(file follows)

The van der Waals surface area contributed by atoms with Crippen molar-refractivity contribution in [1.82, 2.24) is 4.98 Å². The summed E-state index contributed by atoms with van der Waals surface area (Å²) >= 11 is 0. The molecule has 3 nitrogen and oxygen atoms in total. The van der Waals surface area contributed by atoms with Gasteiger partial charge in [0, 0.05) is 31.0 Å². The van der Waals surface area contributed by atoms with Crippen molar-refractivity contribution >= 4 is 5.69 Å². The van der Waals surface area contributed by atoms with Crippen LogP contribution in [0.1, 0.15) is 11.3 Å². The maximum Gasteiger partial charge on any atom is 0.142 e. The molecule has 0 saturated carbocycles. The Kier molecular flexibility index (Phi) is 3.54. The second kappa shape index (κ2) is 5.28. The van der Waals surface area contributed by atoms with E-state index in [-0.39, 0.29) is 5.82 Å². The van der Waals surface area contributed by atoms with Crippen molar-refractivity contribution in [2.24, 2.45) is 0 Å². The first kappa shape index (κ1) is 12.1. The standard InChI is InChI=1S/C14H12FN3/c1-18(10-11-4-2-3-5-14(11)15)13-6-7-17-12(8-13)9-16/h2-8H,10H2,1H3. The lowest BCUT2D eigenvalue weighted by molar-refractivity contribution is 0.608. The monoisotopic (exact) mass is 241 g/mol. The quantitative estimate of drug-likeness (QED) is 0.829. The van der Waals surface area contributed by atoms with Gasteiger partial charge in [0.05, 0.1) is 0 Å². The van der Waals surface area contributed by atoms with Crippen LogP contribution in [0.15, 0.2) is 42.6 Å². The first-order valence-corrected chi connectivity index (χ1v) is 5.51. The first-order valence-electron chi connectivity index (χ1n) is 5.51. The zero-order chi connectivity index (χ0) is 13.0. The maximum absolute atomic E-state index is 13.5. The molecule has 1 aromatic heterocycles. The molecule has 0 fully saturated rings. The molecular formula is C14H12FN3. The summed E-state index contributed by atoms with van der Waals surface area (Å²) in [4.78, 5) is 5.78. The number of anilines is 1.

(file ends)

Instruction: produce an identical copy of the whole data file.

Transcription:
The van der Waals surface area contributed by atoms with Crippen molar-refractivity contribution in [1.82, 2.24) is 4.98 Å². The summed E-state index contributed by atoms with van der Waals surface area (Å²) >= 11 is 0. The molecule has 3 nitrogen and oxygen atoms in total. The van der Waals surface area contributed by atoms with Gasteiger partial charge in [0, 0.05) is 31.0 Å². The van der Waals surface area contributed by atoms with Crippen molar-refractivity contribution >= 4 is 5.69 Å². The van der Waals surface area contributed by atoms with Crippen LogP contribution in [0.1, 0.15) is 11.3 Å². The maximum Gasteiger partial charge on any atom is 0.142 e. The molecule has 0 saturated carbocycles. The Kier molecular flexibility index (Phi) is 3.54. The second kappa shape index (κ2) is 5.28. The van der Waals surface area contributed by atoms with E-state index in [-0.39, 0.29) is 5.82 Å². The van der Waals surface area contributed by atoms with Crippen molar-refractivity contribution in [2.24, 2.45) is 0 Å². The first kappa shape index (κ1) is 12.1. The standard InChI is InChI=1S/C14H12FN3/c1-18(10-11-4-2-3-5-14(11)15)13-6-7-17-12(8-13)9-16/h2-8H,10H2,1H3. The lowest BCUT2D eigenvalue weighted by molar-refractivity contribution is 0.608. The monoisotopic (exact) mass is 241 g/mol. The quantitative estimate of drug-likeness (QED) is 0.829. The van der Waals surface area contributed by atoms with Gasteiger partial charge in [0.05, 0.1) is 0 Å². The van der Waals surface area contributed by atoms with Crippen LogP contribution in [0.15, 0.2) is 42.6 Å². The first-order valence-corrected chi connectivity index (χ1v) is 5.51. The first-order valence-electron chi connectivity index (χ1n) is 5.51. The zero-order chi connectivity index (χ0) is 13.0. The maximum absolute atomic E-state index is 13.5. The molecule has 1 aromatic heterocycles. The molecule has 0 fully saturated rings. The molecular formula is C14H12FN3. The summed E-state index contributed by atoms with van der Waals surface area (Å²) in [4.78, 5) is 5.78. The number of anilines is 1.